“I think this was where God’s grace was sufficient for me, that we had a daughter who was able to ‘just do it’. She made it less rough for us,” he said proudly.
God’s fingerprints in the valley
This was not the only place Gordon spotted God’s fingerprints.
“This was where God’s grace was sufficient for me, that we had a daughter who was able to ‘just do it’. She made it less rough.”
As they navigated the uncertainty and sorrow as a family, he also saw how God enabled him and Mien Woon to work together seamlessly and seize valuable opportunities to draw their family closer to God.
When Deborah first received the news, and in the months that followed, he made it a point to pray with her every night. He was particularly grateful that his daughter, who had grown up in church but had stopped attending regularly in her teenage years, allowed him to do so.
“We thought it was important for her to feel comforted, hopeful and held together by the fact that we are holding on to the mercies of God,” said Gordon.
Another big way he saw the presence of God was through the body of Christ, who rallied around his family in support by sending them food, praying for them and checking in on them.
When he could not share his grief with his family, his brothers-in-Christ were a firm pillar of support. After confiding in them, they would pray for him and the dark thoughts would miraculously leave.
“It was their love that sustained us,” he said. “I cannot imagine, nor can I try to figure out what else it could possibly have been. It was only the prayers of the body of Christ.”
The sure-win prayer
All these blessings were answers to the very first prayer that Gordon and Mien Woon had uttered in tears when they first received their daughter’s diagnosis in September 2020.
“May You be most glorified, and the name of Jesus most magnified … whatever the outcome.”
Apart from pleading with God to grant Deborah healing and a long life, they had also humbly submitted: “May You be most glorified, and the name of Jesus most magnified, even in the midst of everything that is happening, whatever the outcome.”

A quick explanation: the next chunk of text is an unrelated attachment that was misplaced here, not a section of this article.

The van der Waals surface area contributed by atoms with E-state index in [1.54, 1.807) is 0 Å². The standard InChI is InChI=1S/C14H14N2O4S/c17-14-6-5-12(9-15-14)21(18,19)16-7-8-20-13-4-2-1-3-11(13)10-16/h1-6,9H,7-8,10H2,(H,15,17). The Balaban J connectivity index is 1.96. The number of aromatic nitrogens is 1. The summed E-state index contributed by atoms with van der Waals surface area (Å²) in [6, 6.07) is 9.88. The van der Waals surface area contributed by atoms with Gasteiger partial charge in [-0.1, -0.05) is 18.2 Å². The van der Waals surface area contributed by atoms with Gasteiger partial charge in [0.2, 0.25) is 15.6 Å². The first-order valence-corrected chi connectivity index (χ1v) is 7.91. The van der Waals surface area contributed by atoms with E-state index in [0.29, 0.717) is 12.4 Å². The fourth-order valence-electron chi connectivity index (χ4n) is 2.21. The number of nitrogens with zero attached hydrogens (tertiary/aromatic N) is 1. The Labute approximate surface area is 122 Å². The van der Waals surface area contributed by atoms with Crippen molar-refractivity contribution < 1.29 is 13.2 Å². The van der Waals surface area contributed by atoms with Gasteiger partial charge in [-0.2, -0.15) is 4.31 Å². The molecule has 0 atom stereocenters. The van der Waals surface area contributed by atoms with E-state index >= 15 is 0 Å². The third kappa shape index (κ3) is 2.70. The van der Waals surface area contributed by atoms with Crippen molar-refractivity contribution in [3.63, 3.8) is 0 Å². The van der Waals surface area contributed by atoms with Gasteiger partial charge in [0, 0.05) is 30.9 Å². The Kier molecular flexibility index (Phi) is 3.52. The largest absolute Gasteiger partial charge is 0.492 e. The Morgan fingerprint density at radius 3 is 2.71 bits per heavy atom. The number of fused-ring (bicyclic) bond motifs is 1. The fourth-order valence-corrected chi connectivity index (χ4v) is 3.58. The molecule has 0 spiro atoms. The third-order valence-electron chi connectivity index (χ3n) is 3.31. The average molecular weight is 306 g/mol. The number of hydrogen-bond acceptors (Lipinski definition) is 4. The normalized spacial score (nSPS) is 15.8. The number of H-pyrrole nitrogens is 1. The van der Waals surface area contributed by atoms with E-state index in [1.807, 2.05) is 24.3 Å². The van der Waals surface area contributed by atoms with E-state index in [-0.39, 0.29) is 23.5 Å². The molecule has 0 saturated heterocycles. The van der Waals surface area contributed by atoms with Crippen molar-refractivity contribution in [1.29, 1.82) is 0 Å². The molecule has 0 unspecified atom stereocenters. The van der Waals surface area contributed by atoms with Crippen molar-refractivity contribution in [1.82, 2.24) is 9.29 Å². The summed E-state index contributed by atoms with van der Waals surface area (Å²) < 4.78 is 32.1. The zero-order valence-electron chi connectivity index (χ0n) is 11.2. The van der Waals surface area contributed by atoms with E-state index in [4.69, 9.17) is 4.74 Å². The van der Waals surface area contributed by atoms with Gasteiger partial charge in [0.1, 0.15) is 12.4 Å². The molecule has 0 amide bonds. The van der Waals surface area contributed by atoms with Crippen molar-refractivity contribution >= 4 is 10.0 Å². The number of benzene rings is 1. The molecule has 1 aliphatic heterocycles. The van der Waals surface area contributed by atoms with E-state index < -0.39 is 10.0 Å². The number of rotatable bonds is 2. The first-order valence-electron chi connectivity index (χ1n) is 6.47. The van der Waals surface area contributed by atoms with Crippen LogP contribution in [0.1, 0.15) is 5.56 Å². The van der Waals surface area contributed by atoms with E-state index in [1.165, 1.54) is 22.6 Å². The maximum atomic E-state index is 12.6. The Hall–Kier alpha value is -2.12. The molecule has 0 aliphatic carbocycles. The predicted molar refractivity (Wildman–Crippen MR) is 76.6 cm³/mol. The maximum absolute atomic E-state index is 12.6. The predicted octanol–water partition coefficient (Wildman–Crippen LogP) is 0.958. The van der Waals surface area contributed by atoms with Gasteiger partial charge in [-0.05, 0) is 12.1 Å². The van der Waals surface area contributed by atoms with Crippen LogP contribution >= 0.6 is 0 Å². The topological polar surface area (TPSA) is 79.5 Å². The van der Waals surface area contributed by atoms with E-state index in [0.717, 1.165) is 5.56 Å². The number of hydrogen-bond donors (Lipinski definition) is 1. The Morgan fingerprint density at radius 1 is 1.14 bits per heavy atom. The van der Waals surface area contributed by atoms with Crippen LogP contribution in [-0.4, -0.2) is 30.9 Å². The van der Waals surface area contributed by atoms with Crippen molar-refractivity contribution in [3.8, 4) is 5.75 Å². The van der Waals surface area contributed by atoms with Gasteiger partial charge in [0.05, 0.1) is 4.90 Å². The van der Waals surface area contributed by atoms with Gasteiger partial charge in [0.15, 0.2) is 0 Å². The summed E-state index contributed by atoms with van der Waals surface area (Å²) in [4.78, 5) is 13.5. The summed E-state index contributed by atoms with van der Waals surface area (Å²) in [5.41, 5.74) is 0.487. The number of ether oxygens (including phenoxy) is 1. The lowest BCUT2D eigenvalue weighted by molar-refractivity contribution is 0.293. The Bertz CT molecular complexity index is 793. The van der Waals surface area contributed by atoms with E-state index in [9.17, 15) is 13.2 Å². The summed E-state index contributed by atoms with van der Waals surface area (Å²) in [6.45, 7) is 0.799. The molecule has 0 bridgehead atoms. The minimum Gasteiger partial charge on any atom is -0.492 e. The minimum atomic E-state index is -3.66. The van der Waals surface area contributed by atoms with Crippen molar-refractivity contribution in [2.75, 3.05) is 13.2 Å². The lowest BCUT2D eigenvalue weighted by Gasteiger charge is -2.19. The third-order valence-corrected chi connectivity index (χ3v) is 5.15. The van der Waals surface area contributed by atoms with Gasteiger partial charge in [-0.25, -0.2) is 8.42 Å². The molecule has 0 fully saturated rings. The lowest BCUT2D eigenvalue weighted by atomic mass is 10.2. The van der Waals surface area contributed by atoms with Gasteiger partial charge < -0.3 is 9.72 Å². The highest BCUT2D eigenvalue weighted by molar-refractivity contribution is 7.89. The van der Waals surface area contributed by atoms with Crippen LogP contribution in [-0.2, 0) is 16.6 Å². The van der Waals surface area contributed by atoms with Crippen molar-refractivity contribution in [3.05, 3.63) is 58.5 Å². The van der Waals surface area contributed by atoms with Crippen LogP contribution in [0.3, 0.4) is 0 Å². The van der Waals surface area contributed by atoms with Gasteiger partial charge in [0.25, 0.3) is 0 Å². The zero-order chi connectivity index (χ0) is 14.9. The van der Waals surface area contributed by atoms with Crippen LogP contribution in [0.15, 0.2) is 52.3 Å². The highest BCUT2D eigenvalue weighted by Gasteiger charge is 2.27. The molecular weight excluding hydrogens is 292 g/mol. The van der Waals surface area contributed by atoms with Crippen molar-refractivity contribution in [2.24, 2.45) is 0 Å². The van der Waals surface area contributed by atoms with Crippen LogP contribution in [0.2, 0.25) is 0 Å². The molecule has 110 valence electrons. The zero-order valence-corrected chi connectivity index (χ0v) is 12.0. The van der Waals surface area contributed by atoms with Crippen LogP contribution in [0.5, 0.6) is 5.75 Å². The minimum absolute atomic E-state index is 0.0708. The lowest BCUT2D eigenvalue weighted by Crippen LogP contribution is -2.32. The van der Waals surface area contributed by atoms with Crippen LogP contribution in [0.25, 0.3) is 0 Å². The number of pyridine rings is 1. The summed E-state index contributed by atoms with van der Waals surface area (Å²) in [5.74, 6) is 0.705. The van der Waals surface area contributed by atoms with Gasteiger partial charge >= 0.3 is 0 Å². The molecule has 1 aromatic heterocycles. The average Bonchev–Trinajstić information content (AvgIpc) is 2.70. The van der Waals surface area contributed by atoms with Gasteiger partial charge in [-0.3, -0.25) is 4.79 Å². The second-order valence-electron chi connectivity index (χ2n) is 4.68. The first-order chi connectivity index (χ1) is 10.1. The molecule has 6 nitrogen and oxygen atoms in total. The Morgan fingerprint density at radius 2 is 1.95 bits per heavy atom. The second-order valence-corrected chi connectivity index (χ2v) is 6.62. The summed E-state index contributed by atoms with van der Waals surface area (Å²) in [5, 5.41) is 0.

Asked what prompted him to say such a prayer, Gordon said: “This is the sure-win prayer. Bet on this sure win and you’ll never come out a loser.
“God will always be glorified. The only thing that can change is that I may not be in the equation. So I said, ‘Let us be a part of it. Let us be witnesses to Your magnificence, Your beauty. Even if things don’t go the way we had hoped, You will comfort us with glory.'”
In March 2021, after seven months of treatment, doctors declared Deborah to be in full remission. Now 19 and preparing to enter local university, she has been cancer-free for two years – something that Gordon is extremely thankful for.
“I feel we were given the easier answer – and thank God for that. The alternative would have been unbearable,” said Gordon.
Yet he knows that Deborah’s story, along with that of his family’s, is yet to be complete.
This is why his “sure-win prayer” remains steadfastly on his lips as he grapples with the anxiety of a possible relapse, as well as the other uncertainties of life.
Come what may, he is holding fast to the good God that he has learnt to trust since he was a youth.
He said: “If God is God, that quality or aspect of who He is doesn’t change because something awful has happened in my life.”